Stevie Ray Vaughan: Lone Star Rising
The band’s rhythm guitarist Patrick McGuire told Hopkins that Stevie played a perfect note-for-note version of “Jeff’s Boogie” at his audition: “We were all astounded at how well he played for his age. He played intricate songs like ‘Jeff’s Boogie,’ which were difficult even for guys quite a bit older. He was into the old blues artists. He practiced at least five hours a day and didn’t have much social life. All he did was play guitar. He lived, ate and breathed guitar. That was it.”
The Southern Distributor played covers of songs by the usual pop rock bands of the day—the Beatles, Doors, Cream and the Rolling Stones—but Stevie expressed a desire to add blues songs to the band’s repertoire. This was one of the first of numerous times in Vaughan’s career that he was told that he wouldn’t make any money playing the blues. Instead, he sought out satisfaction by going to clubs and sitting in with other bands. Bassist Tommy Shannon, who was playing with Johnny Winter at the time and later played bass in Double Trouble, recalls seeing Vaughan play for the first time when Stevie was sitting in with a band at the Fog club in Dallas. A short while afterward, Vaughan jammed with Winter at the Cellar. He made enough money playing with the Southern Distributor to afford his first Fender Stratocaster, a 1963 model with a maple neck.
Although Jimmie and Stevie’s paths rarely crossed in the early days, for about two months they played in the same band together when Stevie was recruited to play bass with Jimmie and Doyle Bramhall’s band, Texas Storm. That union was cut short when Jimmie and Doyle decided to move to Austin in May 1970. Stevie then auditioned on bass for the band Liberation, but as Hopkins notes, when the band’s guitarist Scott Phares heard Stevie play guitar during a break, he humbly decided to step aside to a role as the band’s bass player and let Stevie play guitar.
Liberation was a huge band that had a multi-piece horn section and up to 12 members. While Liberation’s main focus was playing covers of songs by bands like Chicago and Blood, Sweat and Tears, they also played songs by Cream, Jimi Hendrix and Led Zeppelin as well as a variety of blues covers like “Hoochie Coochie Man” and “Hideaway.”
Liberation drummer Mike Day recalls, “When we played blues, black people would come up to Stevie and say, ‘You’re black!’ I think that meant more to him than any of the accolades that anybody else showered on him.”
During the summer of 1970, while Liberation was playing at a club called Arthur’s located in Dallas’ Adolphus Hotel, a newly signed local band called ZZ Top dropped in and asked if they could play two sets for free. Recollections from the many witnesses vary, but everyone recalls that Vaughan and Billy Gibbons jammed together on a cover of a Nightcaps song (either “Wine, Wine, Wine” or “Thunderbird”).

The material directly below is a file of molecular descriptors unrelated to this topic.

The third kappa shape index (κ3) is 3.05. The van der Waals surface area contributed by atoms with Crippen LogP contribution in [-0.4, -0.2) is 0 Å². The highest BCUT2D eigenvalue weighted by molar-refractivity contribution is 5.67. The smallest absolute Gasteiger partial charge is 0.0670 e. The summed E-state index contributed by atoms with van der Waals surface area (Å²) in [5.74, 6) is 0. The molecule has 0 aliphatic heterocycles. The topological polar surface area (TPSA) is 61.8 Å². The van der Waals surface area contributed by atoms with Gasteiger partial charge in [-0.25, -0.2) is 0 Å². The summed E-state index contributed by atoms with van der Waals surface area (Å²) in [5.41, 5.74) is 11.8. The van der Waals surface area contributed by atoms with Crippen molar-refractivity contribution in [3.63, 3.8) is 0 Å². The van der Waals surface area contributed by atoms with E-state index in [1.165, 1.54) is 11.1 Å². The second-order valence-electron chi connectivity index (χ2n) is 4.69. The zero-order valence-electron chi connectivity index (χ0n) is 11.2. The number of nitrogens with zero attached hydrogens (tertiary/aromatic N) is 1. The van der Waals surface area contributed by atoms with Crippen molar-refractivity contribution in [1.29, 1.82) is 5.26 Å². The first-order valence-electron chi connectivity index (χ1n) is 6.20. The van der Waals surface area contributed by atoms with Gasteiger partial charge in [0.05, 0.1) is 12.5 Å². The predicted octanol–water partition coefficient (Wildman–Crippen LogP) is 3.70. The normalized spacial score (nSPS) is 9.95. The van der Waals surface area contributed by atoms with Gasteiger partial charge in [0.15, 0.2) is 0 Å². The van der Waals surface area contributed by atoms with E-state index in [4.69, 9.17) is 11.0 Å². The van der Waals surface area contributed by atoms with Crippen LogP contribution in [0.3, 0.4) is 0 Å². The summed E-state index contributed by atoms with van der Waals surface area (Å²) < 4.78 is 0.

“They tore the house down,” Phares told Hopkins. “It was one of those magical evenings. Stevie fit in like a glove on a hand. He had a real long guitar cord, and whenever he took off into a solo, he’d jump off the stage and go walk around. All the dancers would watch him play his ass off. He was quite a showman.”
Vaughan’s confidence as a player and performer began to grow. He started to dress like a rock star, wearing cowboy hats with long feather plumes, sequined jackets adorned with ostrich feathers, and sunglasses. When Vaughan got harassed and threatened by some of the more conservative members of Dallas society, he just became more determined and dressed even more outlandishly.
In the fall of 1970, he participated in his first studio recording session (his only previous recording was a live jam with the Marc Benno band in 1969). The project was a compilation album called A New Hi, which featured rock bands from numerous high schools around the Dallas area. Vaughan (whois credited on the album as Steve Vaughan) sat in with a band formed by his classmates at Justin F. Kimball high school called A Cast of Thousands to record two songs—“Red, White and Blue” and “I Heard a Voice Last Night.” (Streaming MP3 recordings of the songs can be heard at www.kimballclassof70.org/castofthousands.htm.) Vaughan’s tone and phrasing on both songs is reminiscent of Cream-era Clapton, and his performance reveals impressive maturity and skill.
Shortly after making the recording, Vaughan dropped out of high school, grew his hair long and started concentrating on a career as a professional musician. By 1971, he grew tired of playing pop hits, so he quit Liberation and formed the band Blackbird, which performed songs by more adventurous artists like the Allman Brothers, Janis Joplin and west coast blues legend Lowell Fulson. Vaughan started playing slide guitar and learned many of Duane Allman’s parts from Allman Brothers records.
Artists:Stevie Ray Vaughan
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